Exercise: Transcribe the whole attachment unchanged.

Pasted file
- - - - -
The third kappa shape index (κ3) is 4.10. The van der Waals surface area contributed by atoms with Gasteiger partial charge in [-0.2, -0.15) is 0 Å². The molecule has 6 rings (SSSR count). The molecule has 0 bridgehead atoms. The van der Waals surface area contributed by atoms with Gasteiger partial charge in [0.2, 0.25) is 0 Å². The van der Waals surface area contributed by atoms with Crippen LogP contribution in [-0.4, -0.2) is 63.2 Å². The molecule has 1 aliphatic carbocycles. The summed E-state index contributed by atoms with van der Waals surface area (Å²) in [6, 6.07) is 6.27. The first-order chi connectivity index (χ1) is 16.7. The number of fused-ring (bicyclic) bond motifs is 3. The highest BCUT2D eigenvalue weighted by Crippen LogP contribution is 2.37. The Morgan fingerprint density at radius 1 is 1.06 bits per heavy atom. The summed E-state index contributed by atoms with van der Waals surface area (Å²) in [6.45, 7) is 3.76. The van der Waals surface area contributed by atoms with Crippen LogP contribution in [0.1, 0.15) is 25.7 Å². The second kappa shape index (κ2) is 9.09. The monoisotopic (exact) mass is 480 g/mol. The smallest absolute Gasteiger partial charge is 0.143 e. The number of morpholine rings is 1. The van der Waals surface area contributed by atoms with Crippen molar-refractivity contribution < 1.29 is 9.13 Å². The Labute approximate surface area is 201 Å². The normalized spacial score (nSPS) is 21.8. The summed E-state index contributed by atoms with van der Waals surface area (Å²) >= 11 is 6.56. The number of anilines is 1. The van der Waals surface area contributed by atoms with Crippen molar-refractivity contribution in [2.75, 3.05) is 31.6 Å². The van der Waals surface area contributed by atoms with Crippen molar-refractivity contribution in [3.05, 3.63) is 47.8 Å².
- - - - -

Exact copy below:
The third kappa shape index (κ3) is 4.10. The van der Waals surface area contributed by atoms with Gasteiger partial charge in [-0.2, -0.15) is 0 Å². The molecule has 6 rings (SSSR count). The molecule has 0 bridgehead atoms. The van der Waals surface area contributed by atoms with Gasteiger partial charge in [0.2, 0.25) is 0 Å². The van der Waals surface area contributed by atoms with Crippen LogP contribution in [-0.4, -0.2) is 63.2 Å². The molecule has 1 aliphatic carbocycles. The summed E-state index contributed by atoms with van der Waals surface area (Å²) in [6, 6.07) is 6.27. The first-order chi connectivity index (χ1) is 16.7. The number of fused-ring (bicyclic) bond motifs is 3. The highest BCUT2D eigenvalue weighted by Crippen LogP contribution is 2.37. The Morgan fingerprint density at radius 1 is 1.06 bits per heavy atom. The summed E-state index contributed by atoms with van der Waals surface area (Å²) in [6.45, 7) is 3.76. The van der Waals surface area contributed by atoms with Crippen LogP contribution in [0.1, 0.15) is 25.7 Å². The second kappa shape index (κ2) is 9.09. The monoisotopic (exact) mass is 480 g/mol. The smallest absolute Gasteiger partial charge is 0.143 e. The number of morpholine rings is 1. The van der Waals surface area contributed by atoms with Crippen molar-refractivity contribution < 1.29 is 9.13 Å². The Labute approximate surface area is 201 Å². The normalized spacial score (nSPS) is 21.8. The summed E-state index contributed by atoms with van der Waals surface area (Å²) >= 11 is 6.56. The number of anilines is 1. The van der Waals surface area contributed by atoms with Crippen molar-refractivity contribution in [2.75, 3.05) is 31.6 Å². The van der Waals surface area contributed by atoms with Crippen molar-refractivity contribution in [3.05, 3.63) is 47.8 Å².